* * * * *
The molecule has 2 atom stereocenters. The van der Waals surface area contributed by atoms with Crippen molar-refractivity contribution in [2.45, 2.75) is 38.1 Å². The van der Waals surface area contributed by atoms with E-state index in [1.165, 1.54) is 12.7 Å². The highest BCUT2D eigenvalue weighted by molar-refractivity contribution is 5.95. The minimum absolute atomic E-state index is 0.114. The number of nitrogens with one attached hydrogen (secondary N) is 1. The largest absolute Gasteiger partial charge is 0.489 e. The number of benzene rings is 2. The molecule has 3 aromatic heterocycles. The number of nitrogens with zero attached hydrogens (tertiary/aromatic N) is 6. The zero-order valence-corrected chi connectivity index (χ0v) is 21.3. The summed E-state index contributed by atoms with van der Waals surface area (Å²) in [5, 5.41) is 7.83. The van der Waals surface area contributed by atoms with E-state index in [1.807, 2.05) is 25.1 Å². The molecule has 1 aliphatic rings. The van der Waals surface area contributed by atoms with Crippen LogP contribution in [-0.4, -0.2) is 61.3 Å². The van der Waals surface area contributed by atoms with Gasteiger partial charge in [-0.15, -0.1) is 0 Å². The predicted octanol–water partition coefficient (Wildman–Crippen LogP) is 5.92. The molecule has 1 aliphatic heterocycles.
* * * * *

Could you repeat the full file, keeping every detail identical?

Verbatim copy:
The molecule has 2 atom stereocenters. The van der Waals surface area contributed by atoms with Crippen molar-refractivity contribution in [2.45, 2.75) is 38.1 Å². The van der Waals surface area contributed by atoms with E-state index in [1.165, 1.54) is 12.7 Å². The highest BCUT2D eigenvalue weighted by molar-refractivity contribution is 5.95. The minimum absolute atomic E-state index is 0.114. The number of nitrogens with one attached hydrogen (secondary N) is 1. The largest absolute Gasteiger partial charge is 0.489 e. The number of benzene rings is 2. The molecule has 3 aromatic heterocycles. The number of nitrogens with zero attached hydrogens (tertiary/aromatic N) is 6. The zero-order valence-corrected chi connectivity index (χ0v) is 21.3. The summed E-state index contributed by atoms with van der Waals surface area (Å²) in [5, 5.41) is 7.83. The van der Waals surface area contributed by atoms with E-state index in [1.807, 2.05) is 25.1 Å². The molecule has 1 aliphatic rings. The van der Waals surface area contributed by atoms with Crippen LogP contribution in [-0.4, -0.2) is 61.3 Å². The van der Waals surface area contributed by atoms with Gasteiger partial charge in [-0.15, -0.1) is 0 Å². The predicted octanol–water partition coefficient (Wildman–Crippen LogP) is 5.92. The molecule has 1 aliphatic heterocycles.